Blackbird is fun, stylish, gorgeously illustrated, and a great read for anyone who's sad about the end of The Wicked + The Divine. I'm sure that comparison gets made a lot, and it's probably not entirely fair, but I think it's at least a little applicable. This story is a little more like Harry Potter, if Harry was in L.A. and was a much more fashionable person. In short, Blackbird is the story of people who have magical abilities living in L.A. (called paragons), and the story of a woman named Nina Rodriguez who is obsessed with the rumors and stories about paragons and wishes that she could be one.  But Nina has some mysterious connections to these paragons, and there's a lot more going on than she initially understands. Humphries is a very strong writer here, conveying equal parts wonder, humor, sadness, and anger in the story.

This book is a very fun read. The first thing you should know about this book is that it's absolutely gorgeous and incredibly well put-together. Jen Bartel is the artist, with colors by Triona Farrell, and they're a fantastic pair. Bartel is an incredibly talented artist, whose gorgeous work I am mostly familiar with from various covers she's done, and also just from following her on social media. I believe Blackbird is some of her first sequential comics work (as opposed to covers and her other illustration work) and I think she does an excellent job. I understand she has some layout asists from talented artist Paul Reinwand. What Bartel is known for (and this has a connection to The Wicked + The Dinive's artist Jamie McKelvie) is drawing absolutely gorgeous people, and that continues here in Blackbird. All of these people seem gorgeous and fabulous, and like they would in fact be powerful, fashionable paragons in L.A. And Farrell's colors are amazing in this book. They're bright and fantastical and larger-than-life. Farrell really creates the sense of the hidden magical places of Los Angeles as being really special and different than our mundane reality. Also, at least to a non-Angeleno, Blackbird feels very authentically L.A. I say this as someone who's never been there, but there's a lot of in-jokes about people being in certain areas or not wanting to go to certain areas. I enjoy that level of detail, and whether you're in L.A. or not, or have magical powers or not, I recommend Blackbird as a very fun read.  

Infinite Dark by Ryan Cady, Andrea Mutti and K. Michael Russell, published by Image Comics
Infinite Dark is in the "horror in space" genre, which is an excellent genre that makes for great storytelling. This is a space station containing the very last life in the entire universe. Seriously, everything else in the universe is gone, they're experiencing the heat death of the universe and the people aboard this station are all that's left. Not just of humanity, but of anything. No more planets, no more stars. Just the...Infinite dark! There's a murder aboard the station, and things are weird and getting weirder. And if literally nothing outside of the space station exists...what are people seeing?

This is a very cool series (8 issues, collected in 2 trades); and I appreciate that author Ryan Cady is playing with some high-level ideas (existence, death, staring into nothingness) while also telling an effectively creepy story with great twists and turns. Andrea Mutti is an excellent artist and a strong pick for this sort of story.  Mutti's scratchy linework conveys great detail and a lot of verisimilitude (the station feels convincing, and lived-in) but also has a slightly unsettling quality that gives the story a weird vibe.  This is also due to the strong color work from K. Michael Russell. This is a sad situation - these two thousand people are literally all that's left of humanity, and there on a space station that was meant to hold far more people. The faded color choices help convey the sadness and beakness of the situation. The colors and linework come together to bring things to creep life. If you're a fan of spooky stories or the "horror in space" genre, you'll want to give Infinite Dark a read.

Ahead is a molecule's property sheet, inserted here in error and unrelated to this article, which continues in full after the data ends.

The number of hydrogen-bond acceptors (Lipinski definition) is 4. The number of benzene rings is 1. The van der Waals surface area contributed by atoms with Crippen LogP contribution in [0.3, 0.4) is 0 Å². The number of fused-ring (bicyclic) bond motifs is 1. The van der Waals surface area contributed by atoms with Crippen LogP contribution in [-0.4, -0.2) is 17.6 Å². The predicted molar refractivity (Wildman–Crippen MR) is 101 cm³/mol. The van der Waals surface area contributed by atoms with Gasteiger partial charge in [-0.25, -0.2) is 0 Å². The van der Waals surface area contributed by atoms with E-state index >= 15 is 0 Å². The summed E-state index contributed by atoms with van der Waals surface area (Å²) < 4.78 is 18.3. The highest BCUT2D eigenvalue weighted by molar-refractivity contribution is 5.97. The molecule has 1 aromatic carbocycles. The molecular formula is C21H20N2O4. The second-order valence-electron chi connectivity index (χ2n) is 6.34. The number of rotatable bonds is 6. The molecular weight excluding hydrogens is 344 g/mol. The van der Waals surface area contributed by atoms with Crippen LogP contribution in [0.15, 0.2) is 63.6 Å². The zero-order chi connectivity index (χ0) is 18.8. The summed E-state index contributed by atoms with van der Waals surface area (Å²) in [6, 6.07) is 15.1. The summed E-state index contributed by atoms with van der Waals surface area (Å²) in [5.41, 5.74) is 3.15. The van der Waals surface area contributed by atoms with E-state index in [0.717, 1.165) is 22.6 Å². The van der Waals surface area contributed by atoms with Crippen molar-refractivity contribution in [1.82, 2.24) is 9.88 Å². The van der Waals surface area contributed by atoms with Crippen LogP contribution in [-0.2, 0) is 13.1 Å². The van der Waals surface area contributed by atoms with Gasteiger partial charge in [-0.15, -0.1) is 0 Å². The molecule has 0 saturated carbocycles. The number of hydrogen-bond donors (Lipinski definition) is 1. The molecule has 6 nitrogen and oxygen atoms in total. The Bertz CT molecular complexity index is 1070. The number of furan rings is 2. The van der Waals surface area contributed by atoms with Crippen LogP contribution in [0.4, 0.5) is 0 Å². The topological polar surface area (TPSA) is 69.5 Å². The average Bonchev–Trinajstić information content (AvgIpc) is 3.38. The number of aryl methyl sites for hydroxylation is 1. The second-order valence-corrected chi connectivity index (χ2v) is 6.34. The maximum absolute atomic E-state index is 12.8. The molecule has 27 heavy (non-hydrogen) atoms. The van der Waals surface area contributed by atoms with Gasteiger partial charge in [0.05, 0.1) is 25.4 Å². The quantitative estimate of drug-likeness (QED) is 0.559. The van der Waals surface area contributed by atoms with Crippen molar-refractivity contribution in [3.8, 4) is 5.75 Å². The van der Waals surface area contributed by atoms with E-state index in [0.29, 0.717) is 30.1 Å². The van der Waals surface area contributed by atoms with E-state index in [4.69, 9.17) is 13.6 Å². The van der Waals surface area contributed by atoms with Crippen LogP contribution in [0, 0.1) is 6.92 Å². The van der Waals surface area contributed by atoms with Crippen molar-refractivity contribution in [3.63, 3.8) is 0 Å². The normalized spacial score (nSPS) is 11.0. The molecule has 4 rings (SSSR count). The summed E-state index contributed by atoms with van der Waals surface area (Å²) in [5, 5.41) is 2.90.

Scott's Pick:



Queen & Country: The Definitive Edition Volume 1: Written by Greg Rucka, Drawn by Steve Rolston, Brian Hurtt, Bryan Lee O’Malley, Christine Norrie, and Leandro Fernandez, published by Oni Press. 
A series that I keep thinking of revisiting during this self-isolating time is Greg Rucka’s Queen & Country, still probably one of my favorite of his series (and he’s got a lot of stuff that I consider pretty dang spiffy.). If you’re not familiar with Q&C, think of it as a more realistic James Bond, with its main character Tara Chase being a female version of the man himself. Only where Bond comes through everything fairly intact physically and emotionally at the end of each movie, Tara is damaged goods from the start and only gets more damaged with each mission. Rucka explores the life of a British spy who is good at her job but not too good at life in general.

This Definitive Edition (the first out of four- collect them all) covers three different operations, each drawn by a different artist. When you think hard spy tales in the spirit of Tinker, Tailor, Soldier, Spy, Steve Rolston may not be the first name that comes to mind. If anything, his art is more cartoony in a humor or slice-of-life comic kind of way. When this series first came out in the mid-Aughts, his work seemed counterintuitive to these kinds of hard-boiled stories but looking at it now, you can see how he establishes the humanity of Tara as well as the cast around her. This is more than a Bond film; you need to feel for these characters and to understand the duress that the job puts them through. For the second mission, Hurtt’s artwork becomes a slight bit more graphically designed and cinematic as he plays with light and shadow to express some moral ambiguity to this world. After Rolston and Hurtt, Fernandez (still working all these years later with Rucka on Old Guard) is someone right out of the Eduardo Russo school of art, who takes the stylization of these stories to a completely different place than the first two artists. Between these three artists in the first book, they visually move from a spying-as-a-job approach to spying-as-a-lifestyle sensibility to their drawing.

Over the whole course of this series, as well as two novels that are part of Tara Chase’s story, Rucka creates a character who is anything but a super-spy. She’s good at her job but also self-destructive. This is probably where Rucka got the reputation as writing “strong women” which he does but that’s too much of a simplification of it. He writes strong characters, well-defined characters with a focus on them being women. Tara is someone that you grow to feel protective of over the course of her story, not because you think she’s not strong enough to endure everything but because she’s endured so much and you just don’t want to see anything more happen to her. Over a few short years in the early 2000s, her career sees a changing world due to terrorism and she has to be that eyewitness to history, that guard who suffers so that the rest of us don’t have to.